Education Majors Are Too Easy, writes Cristina Duncan Evans, who teaches social studies at a Baltimore high school, in Education Week Teacher.
After graduating from an Ivy League college, Evans entered teaching through alternate certification. She earned a master’s degree in teaching and takes education courses to maintain her certification.
Her education coursework has been short on rigor and problem solving, she writes. Instructors often use exercises that treat teachers as though they were children.
“Too frequently instructors simply show teachers an instructional practice, have them play the roles of students, then move on to the next portion of the session,” Evans complains. There’s no debrief on what worked and why.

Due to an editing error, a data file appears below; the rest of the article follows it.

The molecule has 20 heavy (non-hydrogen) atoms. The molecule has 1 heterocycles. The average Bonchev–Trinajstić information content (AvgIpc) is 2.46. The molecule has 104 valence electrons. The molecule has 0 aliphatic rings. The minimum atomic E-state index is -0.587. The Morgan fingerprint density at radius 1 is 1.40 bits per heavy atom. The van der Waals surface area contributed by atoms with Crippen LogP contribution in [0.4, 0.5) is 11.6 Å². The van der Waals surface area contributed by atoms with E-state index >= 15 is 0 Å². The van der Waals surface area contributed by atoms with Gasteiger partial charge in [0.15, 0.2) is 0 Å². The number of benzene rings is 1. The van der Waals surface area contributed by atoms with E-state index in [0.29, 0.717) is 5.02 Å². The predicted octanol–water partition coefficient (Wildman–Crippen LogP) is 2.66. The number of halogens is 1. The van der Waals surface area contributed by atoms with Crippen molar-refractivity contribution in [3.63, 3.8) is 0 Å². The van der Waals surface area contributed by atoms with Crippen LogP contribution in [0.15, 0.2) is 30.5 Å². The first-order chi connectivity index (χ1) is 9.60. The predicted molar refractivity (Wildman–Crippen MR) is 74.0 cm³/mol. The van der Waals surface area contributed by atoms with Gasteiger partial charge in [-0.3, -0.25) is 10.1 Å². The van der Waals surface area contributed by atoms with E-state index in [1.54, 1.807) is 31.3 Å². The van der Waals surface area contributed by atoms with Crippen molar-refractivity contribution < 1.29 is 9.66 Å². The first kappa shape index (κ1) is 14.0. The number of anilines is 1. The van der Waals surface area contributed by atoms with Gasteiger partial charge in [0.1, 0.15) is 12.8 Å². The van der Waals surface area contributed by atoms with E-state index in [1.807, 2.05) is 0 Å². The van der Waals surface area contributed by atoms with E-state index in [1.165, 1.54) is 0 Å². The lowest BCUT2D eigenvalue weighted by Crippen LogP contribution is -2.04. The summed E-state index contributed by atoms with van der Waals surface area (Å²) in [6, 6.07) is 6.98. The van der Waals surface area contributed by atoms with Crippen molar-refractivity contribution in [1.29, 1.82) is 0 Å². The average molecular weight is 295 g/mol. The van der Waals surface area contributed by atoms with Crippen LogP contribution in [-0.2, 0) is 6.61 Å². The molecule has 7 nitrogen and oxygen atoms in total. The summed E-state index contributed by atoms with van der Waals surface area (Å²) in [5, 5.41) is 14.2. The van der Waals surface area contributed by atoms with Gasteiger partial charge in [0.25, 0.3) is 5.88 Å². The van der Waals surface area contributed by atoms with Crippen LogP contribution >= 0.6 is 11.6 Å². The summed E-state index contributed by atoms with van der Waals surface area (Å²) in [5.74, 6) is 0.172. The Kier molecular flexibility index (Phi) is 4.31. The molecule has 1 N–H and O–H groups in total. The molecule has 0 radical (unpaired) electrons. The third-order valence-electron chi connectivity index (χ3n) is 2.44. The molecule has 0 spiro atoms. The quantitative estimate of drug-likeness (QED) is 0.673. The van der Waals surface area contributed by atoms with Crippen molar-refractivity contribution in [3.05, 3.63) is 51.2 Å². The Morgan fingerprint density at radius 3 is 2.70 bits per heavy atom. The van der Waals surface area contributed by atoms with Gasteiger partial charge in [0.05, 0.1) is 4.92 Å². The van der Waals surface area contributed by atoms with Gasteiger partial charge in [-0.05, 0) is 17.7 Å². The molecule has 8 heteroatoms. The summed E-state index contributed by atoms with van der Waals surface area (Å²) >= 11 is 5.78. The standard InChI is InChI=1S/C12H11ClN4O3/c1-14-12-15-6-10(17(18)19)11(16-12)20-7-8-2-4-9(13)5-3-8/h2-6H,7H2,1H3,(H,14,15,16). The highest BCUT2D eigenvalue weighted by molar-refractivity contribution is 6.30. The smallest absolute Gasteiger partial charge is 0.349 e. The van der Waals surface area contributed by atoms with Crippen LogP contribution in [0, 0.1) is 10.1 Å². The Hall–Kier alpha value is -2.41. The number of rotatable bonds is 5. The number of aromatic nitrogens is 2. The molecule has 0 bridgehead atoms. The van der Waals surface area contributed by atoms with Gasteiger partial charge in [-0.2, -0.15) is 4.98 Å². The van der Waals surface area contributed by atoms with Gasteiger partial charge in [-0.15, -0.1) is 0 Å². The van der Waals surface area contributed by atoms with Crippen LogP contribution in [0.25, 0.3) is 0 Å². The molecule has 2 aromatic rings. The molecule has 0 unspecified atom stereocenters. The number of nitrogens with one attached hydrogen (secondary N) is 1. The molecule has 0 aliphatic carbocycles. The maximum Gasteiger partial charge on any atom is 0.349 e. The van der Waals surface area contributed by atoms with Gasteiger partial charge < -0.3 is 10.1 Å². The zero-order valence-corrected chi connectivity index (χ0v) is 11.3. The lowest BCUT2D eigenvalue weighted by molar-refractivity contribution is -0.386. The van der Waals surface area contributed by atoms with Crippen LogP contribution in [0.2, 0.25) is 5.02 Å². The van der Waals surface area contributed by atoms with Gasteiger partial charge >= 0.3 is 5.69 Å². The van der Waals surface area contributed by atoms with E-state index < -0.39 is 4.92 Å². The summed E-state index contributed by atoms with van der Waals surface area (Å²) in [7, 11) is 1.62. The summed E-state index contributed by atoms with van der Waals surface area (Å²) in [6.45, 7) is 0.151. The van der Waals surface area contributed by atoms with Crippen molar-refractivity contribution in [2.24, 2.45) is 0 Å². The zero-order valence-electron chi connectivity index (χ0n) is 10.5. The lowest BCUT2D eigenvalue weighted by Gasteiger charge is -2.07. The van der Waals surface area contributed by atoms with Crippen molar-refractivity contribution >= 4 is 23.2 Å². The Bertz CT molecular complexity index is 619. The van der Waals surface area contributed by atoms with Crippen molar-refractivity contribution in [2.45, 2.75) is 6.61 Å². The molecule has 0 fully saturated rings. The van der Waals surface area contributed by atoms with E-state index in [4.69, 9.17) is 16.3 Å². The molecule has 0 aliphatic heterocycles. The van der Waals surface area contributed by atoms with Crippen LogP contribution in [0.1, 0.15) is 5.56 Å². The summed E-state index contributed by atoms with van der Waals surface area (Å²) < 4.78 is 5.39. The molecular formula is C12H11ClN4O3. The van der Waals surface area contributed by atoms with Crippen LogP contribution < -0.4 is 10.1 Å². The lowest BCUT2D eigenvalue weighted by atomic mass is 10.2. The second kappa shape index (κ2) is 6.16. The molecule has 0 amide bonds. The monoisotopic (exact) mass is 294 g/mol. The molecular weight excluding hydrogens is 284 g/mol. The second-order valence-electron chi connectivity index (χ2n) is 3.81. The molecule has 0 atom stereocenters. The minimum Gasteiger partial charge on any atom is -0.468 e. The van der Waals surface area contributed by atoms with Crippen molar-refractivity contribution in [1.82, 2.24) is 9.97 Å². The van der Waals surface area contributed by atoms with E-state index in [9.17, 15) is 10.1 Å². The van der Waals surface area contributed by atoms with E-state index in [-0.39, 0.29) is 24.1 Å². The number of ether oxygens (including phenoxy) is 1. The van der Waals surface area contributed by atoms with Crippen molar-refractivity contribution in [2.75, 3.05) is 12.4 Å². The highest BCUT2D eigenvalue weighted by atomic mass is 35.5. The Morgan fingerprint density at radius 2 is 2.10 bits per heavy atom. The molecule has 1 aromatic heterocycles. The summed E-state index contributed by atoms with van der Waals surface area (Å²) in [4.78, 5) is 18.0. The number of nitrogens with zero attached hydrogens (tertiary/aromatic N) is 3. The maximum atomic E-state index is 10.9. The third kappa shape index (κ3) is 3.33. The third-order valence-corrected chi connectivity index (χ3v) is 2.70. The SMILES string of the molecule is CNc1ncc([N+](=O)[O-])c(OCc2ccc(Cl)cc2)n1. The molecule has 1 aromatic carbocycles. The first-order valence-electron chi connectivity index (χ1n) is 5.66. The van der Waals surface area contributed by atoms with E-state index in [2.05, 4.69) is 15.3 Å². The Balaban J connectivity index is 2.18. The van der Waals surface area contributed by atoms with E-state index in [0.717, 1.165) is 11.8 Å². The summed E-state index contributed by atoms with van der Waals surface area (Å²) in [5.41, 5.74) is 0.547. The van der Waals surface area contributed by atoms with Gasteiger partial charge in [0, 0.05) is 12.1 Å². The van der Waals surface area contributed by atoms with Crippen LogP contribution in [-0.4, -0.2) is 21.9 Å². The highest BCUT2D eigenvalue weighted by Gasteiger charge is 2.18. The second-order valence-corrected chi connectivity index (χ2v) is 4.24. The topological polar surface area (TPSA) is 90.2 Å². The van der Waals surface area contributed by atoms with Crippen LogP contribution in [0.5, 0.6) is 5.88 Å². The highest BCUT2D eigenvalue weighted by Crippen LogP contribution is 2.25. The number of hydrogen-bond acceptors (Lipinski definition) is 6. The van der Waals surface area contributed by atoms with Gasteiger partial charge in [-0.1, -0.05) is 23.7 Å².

Too often I’ve come to the end of an education class and had practical questions about how the theory I learned was supposed to guide day-to-day interactions with my students. I took the state’s required literacy courses, but I didn’t know how to assign texts in a way that built both literacy skills and content knowledge until I began reading professional texts independently.
Teacher education programs’ low entrance requirements and unchallenging coursework are a turn off for high-achieving students, writes Evans. “When people who love learning don’t find it remotely appealing to study education, something’s wrong.”
Prospective teachers are misled about their preparation for the classroom by Easy A’s, concludes a report by the National Council on Teacher Quality.